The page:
Warning, this article contains Game of Thrones spoilers up to episode 7 of season 4, Mockingbird.
It’s hard for me to explain how the scene in which Daenerys and Daario finally get some action sat with me. I mean, initially, I was applauding for that precious Michiel Huisman booty, but in less than a second I was looking at Carice van Houten naked in a bathtub.
What felt like just a disappointment at the lack of ass was followed with a (somewhat unnecessary) long sequence of Melisandre naked. As a heterosexual female viewer, I felt a little cheated. I’ve always known Game of Thrones inevitably fell into the rut of nudity for the sake of nudity, you can see that in almost every episode. The sex scenes do not all have purpose, and they are often gratuitous. And those that do serve a purpose aren’t exactly the most enjoyable, e.g. Cersei’s rape, Daenerys’ rape.
HBO frequently toes the line between television and soft-core porn (I mean not as bad as Starz can, but we can’t all be Starz), but the disparity between the amount of nude female shots with the amount of nude male shots is glaringly obvious at this point. I won’t put all of the blame the show creators for this, though they are not guilt free. They are playing into what society deems is the gender norm.
A television show, a movie, a book, a game, the majority of entertainment is written for the heterosexual male. In the genre of high fantasy or science fiction, the target audience is almost always male. Television and movies, especially, follow the heteronormative male gaze, which draws attention more to the female body versus the male. We all know Game of Thrones is based off of the A Song of Ice and Fire series by G.R.R. Martin, and the sexual content in the book is about as explicit as in the show. Yet the fact that the book is written from different points of view, both male and female, gives us at least two different gender perspectives. The television show restricts this.
Some might point out that the audience might not be ready to see a male penis on screen. That the male genitalia can be seen as exploitative or perhaps just plain crude and alarming. This might be true for a network channel, but for a cable channel like HBO? The show has never shied away from extremes, we’ve seen pregnant women stabbed repeatedly, hands cut off right in front of us, violent slaughter, violent sexual abuse, pedophilia, murdering children, torture, incest, and yet somehow male genitalia is what toes the line of inpropriety?
No. The blame remains in the hands of those who believe that their audience is seated in the past, and while titillation with some breasts and vagina is all fun and games, a penis could send their audiences out the door. Producers, creators, and writers, take note: we are not afraid of some twigs and berries.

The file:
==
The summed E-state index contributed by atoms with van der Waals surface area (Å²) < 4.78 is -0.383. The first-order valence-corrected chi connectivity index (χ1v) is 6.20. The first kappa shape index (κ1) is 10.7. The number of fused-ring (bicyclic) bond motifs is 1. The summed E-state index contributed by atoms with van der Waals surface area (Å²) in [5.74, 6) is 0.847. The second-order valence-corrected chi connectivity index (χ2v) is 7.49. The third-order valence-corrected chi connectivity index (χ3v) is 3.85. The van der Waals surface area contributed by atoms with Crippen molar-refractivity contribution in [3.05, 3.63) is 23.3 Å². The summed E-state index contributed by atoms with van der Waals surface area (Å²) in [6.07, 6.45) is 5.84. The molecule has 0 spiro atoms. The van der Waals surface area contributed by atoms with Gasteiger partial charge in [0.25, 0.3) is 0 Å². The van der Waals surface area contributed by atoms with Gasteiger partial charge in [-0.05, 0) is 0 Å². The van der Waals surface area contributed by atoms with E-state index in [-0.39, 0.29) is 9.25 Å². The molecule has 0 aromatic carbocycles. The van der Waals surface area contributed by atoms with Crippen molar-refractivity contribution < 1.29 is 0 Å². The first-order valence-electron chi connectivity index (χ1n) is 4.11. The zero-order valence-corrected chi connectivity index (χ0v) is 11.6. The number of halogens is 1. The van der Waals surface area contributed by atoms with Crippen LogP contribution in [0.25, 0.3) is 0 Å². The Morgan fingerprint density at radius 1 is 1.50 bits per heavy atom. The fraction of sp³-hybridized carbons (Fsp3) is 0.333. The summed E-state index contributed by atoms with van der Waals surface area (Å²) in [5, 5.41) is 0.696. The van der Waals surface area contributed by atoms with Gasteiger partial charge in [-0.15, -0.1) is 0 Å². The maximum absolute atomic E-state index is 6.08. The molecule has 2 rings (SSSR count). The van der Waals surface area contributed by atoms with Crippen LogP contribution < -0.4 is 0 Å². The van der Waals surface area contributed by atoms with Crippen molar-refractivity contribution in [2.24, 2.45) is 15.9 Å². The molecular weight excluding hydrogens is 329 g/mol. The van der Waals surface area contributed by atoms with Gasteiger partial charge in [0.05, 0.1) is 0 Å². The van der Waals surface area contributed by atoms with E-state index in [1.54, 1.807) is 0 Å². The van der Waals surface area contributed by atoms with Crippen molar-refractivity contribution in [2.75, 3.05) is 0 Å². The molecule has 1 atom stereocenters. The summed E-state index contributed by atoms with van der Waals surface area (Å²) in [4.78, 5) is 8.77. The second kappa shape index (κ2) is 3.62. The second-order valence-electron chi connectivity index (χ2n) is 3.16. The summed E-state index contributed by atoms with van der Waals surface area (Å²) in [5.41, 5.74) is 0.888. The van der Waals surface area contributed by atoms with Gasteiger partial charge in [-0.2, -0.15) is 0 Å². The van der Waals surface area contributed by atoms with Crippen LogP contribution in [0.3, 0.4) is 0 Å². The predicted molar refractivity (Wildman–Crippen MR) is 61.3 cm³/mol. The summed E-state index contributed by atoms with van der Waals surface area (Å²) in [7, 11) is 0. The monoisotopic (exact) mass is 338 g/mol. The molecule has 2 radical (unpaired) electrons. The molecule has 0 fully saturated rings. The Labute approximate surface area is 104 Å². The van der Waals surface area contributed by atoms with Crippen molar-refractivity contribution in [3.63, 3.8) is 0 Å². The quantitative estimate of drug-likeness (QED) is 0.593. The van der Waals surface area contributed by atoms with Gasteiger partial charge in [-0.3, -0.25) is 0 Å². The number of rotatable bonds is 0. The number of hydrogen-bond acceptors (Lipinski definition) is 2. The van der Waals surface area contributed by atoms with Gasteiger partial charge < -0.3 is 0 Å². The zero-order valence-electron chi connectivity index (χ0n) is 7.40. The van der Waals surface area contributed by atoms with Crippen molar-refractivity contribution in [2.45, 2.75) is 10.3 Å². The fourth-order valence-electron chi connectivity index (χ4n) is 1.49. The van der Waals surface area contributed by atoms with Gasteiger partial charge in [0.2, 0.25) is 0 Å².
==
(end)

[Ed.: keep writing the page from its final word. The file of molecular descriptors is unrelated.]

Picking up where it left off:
You might say, well the show has had full frontal male nudity. Yes. It has. About two come to memory: Theon Greyjoy’s in Season 1 and Hodor. I can’t even fit the number of times I’ve seen a naked or partially naked woman on Game of Thrones on two hands. Game of Thrones is rife with sex, the distribution has been woefully off balance.
I’m not asking for the show to turn into soft-core porn, but some equality should be had. Hell, even the actors are calling out for it.
Another more intrinsic problem with that specific scene before Daenerys and Daario have sex is the fact that every other scene in which there is power play, e.g. Joffrey and Ros, Daenerys and Drogo, Jaime and Cersei, has been a long scene. In each of these scenes, the power is in the hands of the man. Joffrey, Drogo, Jaime are all in positions of power and the scene is meant to reiterate the point to us with deafening sound. In this scene, Daenerys is the one in control. Daario offers himself to her, and he asks her to make use of him, and she orders him to take off his clothes.
This scene is important for two reasons. One, we see Daenerys relationship with Daario change drastically from one of verbal to physical. This change not only sets Daenerys’ story arc into a completely different direction but also becomes a catalyst for other characters. Two, we see Daenerys, herself, change once more. Whether you like her decisions or not, you can’t deny she’s no longer the simpering princess from season 1. From being stripped by her brother to stripping Daario, she’s the one in charge now.
Daenerys has slowly grown into a leader of epic proportions. This is just a part of her metamorphosis. This isn’t just sex, this is the step she takes forward on her own. We haven’t seen her in any sexual aspect since Drogo, and this is someone who has matured not only mentally but sexually. She’s not being rutted from the back, she’s casually lounging, observing what’s being offered. For such an important scene to a central character, could we not have lingered a bit more with some more introspective?
Instead we cut to a sexualized scene with Melisandre and Selyse, as if apologetically placing Carice van Houten’s naked body at the feet of the viewer for the momentary display of female dominance.
I say, if the actors are fine with it, bring on the full frontals. Don’t tell me it’ll make people uncomfortable, if you’re watching a show where someone is violently stabbing a pregnant woman and you’re discomforted by some dick you might want to check yourself. And besides, the point isn’t to bring more sex into a show that is already brimming with it, it’s to even the scales. With only a handful of episodes a season, every scene must count and should serve to propel the mammoth plot forward.